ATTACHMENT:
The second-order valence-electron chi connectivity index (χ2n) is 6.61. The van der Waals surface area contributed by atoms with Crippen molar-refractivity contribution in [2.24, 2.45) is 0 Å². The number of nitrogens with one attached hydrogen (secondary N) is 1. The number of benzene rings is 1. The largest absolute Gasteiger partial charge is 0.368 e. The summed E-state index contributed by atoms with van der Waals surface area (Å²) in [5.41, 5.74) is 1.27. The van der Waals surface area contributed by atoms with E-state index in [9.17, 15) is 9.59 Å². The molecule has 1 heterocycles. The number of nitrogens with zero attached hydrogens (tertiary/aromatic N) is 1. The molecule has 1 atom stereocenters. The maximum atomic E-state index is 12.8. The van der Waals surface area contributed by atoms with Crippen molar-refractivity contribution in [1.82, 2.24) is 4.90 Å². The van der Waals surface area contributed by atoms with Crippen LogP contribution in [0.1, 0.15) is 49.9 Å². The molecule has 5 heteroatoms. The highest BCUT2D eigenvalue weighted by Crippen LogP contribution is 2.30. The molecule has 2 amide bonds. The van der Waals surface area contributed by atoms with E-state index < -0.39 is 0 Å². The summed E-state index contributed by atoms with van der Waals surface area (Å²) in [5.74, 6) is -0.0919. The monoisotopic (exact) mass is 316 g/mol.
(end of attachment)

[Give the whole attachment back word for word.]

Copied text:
The second-order valence-electron chi connectivity index (χ2n) is 6.61. The van der Waals surface area contributed by atoms with Crippen molar-refractivity contribution in [2.24, 2.45) is 0 Å². The number of nitrogens with one attached hydrogen (secondary N) is 1. The number of benzene rings is 1. The largest absolute Gasteiger partial charge is 0.368 e. The summed E-state index contributed by atoms with van der Waals surface area (Å²) in [5.41, 5.74) is 1.27. The van der Waals surface area contributed by atoms with E-state index in [9.17, 15) is 9.59 Å². The molecule has 1 heterocycles. The number of nitrogens with zero attached hydrogens (tertiary/aromatic N) is 1. The molecule has 1 atom stereocenters. The maximum atomic E-state index is 12.8. The van der Waals surface area contributed by atoms with Crippen molar-refractivity contribution in [1.82, 2.24) is 4.90 Å². The van der Waals surface area contributed by atoms with Crippen LogP contribution in [0.1, 0.15) is 49.9 Å². The molecule has 5 heteroatoms. The highest BCUT2D eigenvalue weighted by Crippen LogP contribution is 2.30. The molecule has 2 amide bonds. The van der Waals surface area contributed by atoms with E-state index < -0.39 is 0 Å². The summed E-state index contributed by atoms with van der Waals surface area (Å²) in [5.74, 6) is -0.0919. The monoisotopic (exact) mass is 316 g/mol.